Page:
Resolution-worthy Reading

A few months ago I hit a bit of a slump. Or maybe I hit a bump? Or fell into a slump? I don’t really know the right metaphor. Basically, I just felt a little purposeless. So, I started digging around for some reading that might inspire me to feel otherwise.

Whether you’re looking for something to get you motivated for upcoming New Year’s resolutions or you’ve just run out of good Netflix shows (seriously, why aren’t there more episodes of The Crown?) during this hibernation season, I’ve got six books for you.
I’ve listed them in order of best to worst. But my opinion is, well, just that.
Born to Run
Born to Run
If you have even a passing interest in running, this book is for you. It’s story after story of some of the most challenging runs on earth and the greatest runners alive. It culminates with a run that takes place in remote mountains of Mexico. The writing is great. The topics are fascinating. I’m seriously already thinking about re-reading it.
You are a Badass
You are a Badass
Honestly, I judged this book by its cover and I thought its cover was kind of stupid. But then I saw one of my favorite Instagram influencers post about it being life changing so I read it. (Speaking of stupid.) I really loved it. Yes, it can get a little cliche self-help-y. But it’s honest and funny and it makes you want to change your life for the better.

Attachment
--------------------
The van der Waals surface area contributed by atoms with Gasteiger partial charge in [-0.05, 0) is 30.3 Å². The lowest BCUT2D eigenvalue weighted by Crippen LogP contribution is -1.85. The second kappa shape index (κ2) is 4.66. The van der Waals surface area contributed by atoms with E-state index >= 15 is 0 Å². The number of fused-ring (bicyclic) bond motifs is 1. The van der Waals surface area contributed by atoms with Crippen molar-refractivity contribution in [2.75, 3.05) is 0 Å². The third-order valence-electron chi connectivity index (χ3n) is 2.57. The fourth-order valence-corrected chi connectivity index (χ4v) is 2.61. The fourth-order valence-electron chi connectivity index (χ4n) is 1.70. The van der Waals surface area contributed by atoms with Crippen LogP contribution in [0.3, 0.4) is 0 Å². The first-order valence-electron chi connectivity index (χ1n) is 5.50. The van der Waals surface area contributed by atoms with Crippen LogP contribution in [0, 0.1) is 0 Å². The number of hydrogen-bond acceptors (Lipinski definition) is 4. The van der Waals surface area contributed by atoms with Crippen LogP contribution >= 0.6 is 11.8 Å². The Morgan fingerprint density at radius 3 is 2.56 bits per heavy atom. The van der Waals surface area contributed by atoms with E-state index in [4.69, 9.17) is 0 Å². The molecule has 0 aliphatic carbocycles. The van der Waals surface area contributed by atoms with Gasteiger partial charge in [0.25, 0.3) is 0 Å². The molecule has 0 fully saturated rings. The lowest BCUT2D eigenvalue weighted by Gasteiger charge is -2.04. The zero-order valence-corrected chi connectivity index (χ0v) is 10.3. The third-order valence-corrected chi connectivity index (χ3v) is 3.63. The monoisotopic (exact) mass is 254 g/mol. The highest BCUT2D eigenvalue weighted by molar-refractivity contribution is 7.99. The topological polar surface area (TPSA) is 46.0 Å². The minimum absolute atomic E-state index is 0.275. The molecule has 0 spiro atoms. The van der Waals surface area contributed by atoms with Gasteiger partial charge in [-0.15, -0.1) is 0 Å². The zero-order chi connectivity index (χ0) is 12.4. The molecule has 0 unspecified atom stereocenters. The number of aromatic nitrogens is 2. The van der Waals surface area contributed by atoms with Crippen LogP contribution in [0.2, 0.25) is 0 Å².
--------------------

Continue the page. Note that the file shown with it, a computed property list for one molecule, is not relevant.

Eat and Run
Eat & Run
Ok, this one may be for those who are a bit more fanatical about running. Or eating. Or both. Scott Jurek is one of the greatest runners alive. He’s also a vegan. This book is filled with stories of his runs and his recipes. It briefly made me consider becoming a vegan. (It’s hard to explain how brief this was. Like, I was reading it one afternoon at my parents’ house, announced I was becoming vegan, they announced we were having Chick-Fil-A for dinner, and I changed my mind.) But the point is that it will make you think about that stuff. (Like, sometimes now I eat slightly less cheese.)
Living With A Seal
Living With A Seal